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Epilepsy: Vagus Nerve Stimulation (VNS)

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How Does VNS Work?

It is not known exactly how VNS works. It is known, however, that the vagus nerve is an important pathway to the brain. It is thought that by stimulating the vagus nerve, electrical energy is discharged upward into a wide area of the brain, disrupting the abnormal brain activity responsible for seizures. Another theory suggests that stimulating the vagus nerve causes the release of special brain chemicals that decrease seizure activity.

What Are the Risks of VNS?

The risks of VNS include injury to the vagus nerve or nearby blood vessels, including the carotid artery and jugular vein. In addition, there are risks associated with any surgical procedure, such as infection, bleeding and an allergic reaction to the anesthesia.

What Are the Benefits of VNS?

VNS is not a cure, and the total elimination of seizures is rare. However, many people who undergo VNS experience a significant (more than 50%) reduction in the frequency of seizures, as well as a decrease in seizure severity. This can greatly improve the quality of life for people with epilepsy.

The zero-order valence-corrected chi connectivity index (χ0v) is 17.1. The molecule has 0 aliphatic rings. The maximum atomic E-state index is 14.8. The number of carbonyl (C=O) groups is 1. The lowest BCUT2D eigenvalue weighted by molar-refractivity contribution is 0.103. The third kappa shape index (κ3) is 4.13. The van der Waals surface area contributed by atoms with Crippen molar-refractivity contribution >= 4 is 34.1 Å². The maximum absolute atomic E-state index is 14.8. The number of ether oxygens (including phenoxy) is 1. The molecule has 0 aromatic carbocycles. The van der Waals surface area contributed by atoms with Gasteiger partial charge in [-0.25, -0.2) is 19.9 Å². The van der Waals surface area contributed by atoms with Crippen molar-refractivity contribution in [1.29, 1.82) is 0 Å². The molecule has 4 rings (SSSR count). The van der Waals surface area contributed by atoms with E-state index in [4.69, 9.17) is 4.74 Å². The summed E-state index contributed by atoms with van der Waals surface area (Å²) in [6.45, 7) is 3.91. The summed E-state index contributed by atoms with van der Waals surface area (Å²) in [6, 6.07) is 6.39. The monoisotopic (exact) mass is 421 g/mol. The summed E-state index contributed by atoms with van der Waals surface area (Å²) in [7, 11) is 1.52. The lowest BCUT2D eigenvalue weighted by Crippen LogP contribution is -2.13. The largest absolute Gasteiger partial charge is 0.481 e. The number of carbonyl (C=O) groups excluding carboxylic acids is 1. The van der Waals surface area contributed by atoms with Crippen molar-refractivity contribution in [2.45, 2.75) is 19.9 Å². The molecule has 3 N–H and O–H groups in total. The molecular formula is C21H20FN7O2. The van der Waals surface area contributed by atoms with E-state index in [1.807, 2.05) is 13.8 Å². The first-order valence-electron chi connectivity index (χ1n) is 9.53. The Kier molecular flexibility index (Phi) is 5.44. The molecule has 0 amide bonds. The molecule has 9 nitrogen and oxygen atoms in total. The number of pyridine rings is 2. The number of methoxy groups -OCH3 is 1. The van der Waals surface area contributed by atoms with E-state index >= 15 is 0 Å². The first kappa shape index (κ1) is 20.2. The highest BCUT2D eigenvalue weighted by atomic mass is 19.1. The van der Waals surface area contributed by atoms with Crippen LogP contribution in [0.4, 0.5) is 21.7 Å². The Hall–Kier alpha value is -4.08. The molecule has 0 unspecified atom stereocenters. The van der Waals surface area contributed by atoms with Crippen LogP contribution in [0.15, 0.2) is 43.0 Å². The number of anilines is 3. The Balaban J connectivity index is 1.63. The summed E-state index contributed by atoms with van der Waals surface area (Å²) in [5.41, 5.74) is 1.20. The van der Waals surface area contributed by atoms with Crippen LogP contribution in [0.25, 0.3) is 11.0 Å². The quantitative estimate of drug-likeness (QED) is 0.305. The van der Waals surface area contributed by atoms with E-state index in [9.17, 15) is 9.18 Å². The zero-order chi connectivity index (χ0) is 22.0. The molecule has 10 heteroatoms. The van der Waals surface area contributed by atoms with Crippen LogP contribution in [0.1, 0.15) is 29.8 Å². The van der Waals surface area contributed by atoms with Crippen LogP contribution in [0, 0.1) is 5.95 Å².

What Side Effects Are Associated With VNS?

The most common side effects of VNS include hoarseness, coughing, tingling in the neck and problems swallowing. These usually occur only when the nerve is being stimulated. These side effects generally are mild and tend to go away over time.

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WebMD Medical Reference

Reviewed by Kimball Johnson, MD on June 27, 2012
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